The Little Plumpton application to drill and frack 4 wells is referenced LCC/20140096 and the application for the monitoring works is referenced LCC/2014/0097.
If you haven’t specifically objected to the second applications for monitoring works, it is vitally important to do that now because the Roseacre one is applying for planning permission on 91 parcels of land, (please see table 1a – Roseacre Wood Monitoring Sites to see where these are) and the Little Plumpton one is applying for planning permission on 93 parcels of land, (please see table 1b – Little Plumpton Monitoring Sites to see where these are).
The significance of this, is that once the principle of development is established, planning officers would find it very difficult to refuse any future development and so therefore, if these applications are approved, Cuadrilla will have the choice to develop any of the 184 sites right across the Fylde from Preston to Blackpool.
Frances Egan was quoted to say – “you need to understand the scale of this, this will be the largest gas field in the whole of Western Europe”. Now we see how this could become a reality!
So, please find attached a template letter to help compose your objection letter. 2 – Template Letter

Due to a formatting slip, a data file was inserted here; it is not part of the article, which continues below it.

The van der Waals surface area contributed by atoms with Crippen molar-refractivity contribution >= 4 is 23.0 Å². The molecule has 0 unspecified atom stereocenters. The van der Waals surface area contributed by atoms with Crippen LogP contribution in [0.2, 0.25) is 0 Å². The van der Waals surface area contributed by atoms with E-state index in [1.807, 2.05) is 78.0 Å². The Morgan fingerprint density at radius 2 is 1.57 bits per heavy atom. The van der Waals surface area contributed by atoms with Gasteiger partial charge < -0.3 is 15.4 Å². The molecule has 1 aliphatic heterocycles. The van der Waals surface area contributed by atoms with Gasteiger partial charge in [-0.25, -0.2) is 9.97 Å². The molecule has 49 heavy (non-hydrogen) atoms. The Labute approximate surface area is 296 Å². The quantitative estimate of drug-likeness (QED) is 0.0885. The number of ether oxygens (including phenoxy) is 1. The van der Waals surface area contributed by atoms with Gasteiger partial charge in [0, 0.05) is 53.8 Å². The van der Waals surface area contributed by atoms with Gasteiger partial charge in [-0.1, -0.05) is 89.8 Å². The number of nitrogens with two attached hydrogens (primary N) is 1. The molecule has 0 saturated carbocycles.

You can write a general letter objecting to both planning applications covering the 184 monitoring sites (see template number 2 to assist you). As well as this, we recommend also writing to object specifically to the monitoring site /sites nearest to where you live (for the points you will need to consider when objecting to a specific site, please see 3 – Points to consider for specific monitoring sites
In Table 4 – Table of the Locations of All the Roseacre Wood Monitoring Sites you find find the exact location of all the monitoring sites in the Roseacre application LCC/2014/0102
In Table 5 – Table of the Locations of All the Little Plumpton Monitoring Sites you will find the exact location of all the monitoring sites in the Little Plumpton application LCC/2014/0097.
Finally you will find a map – this is 6 – Distribution of Monitoring Sites – Little Plumpton and Roseacreand this shows the distribution of all 184 monitoring sites, all 184, 20m x 20m square parcels of land across the whole of Fylde, Wyre and Preston.
Send your letters either by e-mail to firstname.lastname@example.org or post to The Development Management Group, Environment Directorate, P.O.Box 100, County Hall, Preston, PR1 0LD.
Let us encourage as many people as we can to realise the significance of this potential threat and together we can help to save Lancashire from the blight of Shale Gas and prevent Lancashire people from becoming the guinea pigs in this experiment.